RE: Chunking intelligence functions

From: Ben Goertzel (
Date: Thu May 10 2001 - 07:41:23 MDT

> Eliezer wrote:
> > Looks like the war rages on, Ben. There still seems to be a
> fairly large
> > disparity between the group that thinks that Mead was at most a minor
> > nuisance, or perhaps a good researcher who moved the social sciences in
> > the right direction despite her minor foibles, and the group that thinks
> > that Mead managed to do almost as much damage as Marx.
> There is indeed this disparity. However, neither of the sides in this
> dispute believes that her work about sex life in Samoa was correct.

By the way, my own view of Margaret Mead is that she was VERY smart and
intuitive and had a lot of great insights. However, she also made a lot of
bad mistakes.

Comparing her impact to that of Karl Marx is a bit silly, in my view.

As a social theorist, Marx was much deeper than Mead, and had far MORE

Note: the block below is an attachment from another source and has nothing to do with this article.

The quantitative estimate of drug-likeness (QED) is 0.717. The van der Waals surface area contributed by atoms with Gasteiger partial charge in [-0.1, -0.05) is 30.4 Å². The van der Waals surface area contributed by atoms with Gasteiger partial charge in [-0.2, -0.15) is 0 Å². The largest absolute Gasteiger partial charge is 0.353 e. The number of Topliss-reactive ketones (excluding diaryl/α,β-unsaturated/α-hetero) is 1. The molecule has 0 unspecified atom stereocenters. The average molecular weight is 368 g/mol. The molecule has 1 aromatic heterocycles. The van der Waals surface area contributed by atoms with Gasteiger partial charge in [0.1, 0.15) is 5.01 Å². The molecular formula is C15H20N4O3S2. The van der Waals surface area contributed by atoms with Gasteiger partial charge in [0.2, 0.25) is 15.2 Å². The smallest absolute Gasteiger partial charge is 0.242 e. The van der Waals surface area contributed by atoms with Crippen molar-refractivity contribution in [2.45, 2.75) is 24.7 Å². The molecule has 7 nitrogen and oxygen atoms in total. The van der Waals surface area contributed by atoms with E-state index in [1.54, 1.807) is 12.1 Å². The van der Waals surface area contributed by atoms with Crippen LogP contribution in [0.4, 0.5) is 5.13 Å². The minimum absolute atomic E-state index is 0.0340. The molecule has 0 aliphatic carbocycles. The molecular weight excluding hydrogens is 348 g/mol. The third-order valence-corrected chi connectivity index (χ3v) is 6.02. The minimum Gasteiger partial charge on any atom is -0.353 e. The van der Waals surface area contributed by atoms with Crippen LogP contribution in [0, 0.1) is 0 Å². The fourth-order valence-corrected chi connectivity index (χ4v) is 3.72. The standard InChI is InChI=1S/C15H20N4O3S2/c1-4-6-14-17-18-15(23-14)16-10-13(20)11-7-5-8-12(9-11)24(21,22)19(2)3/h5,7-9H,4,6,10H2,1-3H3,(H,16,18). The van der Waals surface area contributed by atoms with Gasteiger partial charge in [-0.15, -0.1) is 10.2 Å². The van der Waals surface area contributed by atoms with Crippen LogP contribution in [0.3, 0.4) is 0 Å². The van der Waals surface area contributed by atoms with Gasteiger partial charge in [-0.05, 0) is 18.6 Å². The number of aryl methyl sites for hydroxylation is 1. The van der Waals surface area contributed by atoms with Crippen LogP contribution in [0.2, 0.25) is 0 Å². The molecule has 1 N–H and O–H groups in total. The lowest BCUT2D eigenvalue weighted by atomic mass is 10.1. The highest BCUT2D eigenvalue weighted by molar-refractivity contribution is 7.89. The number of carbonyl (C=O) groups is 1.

profound insights. He introduced the notion of class into social discourse,
which is a major contribution much greater than anything Mead contributed.
But, Marx also made a lot of very bad errors, of course. More so than Mead,
he tried to force the diversity of human affairs into a narrow theoretical
framework (based on Hegel), and it just didn't work, even though it led to
some interesting ideas.

However, unlike Mead, Marx had a huge impact on world affairs, which appears
to have been on balance a rather negative effect (although this is obviously
hard to fully assess, since we don't really know what the most probable
course of world events would have been had "Marxism" never existed).

-- Ben

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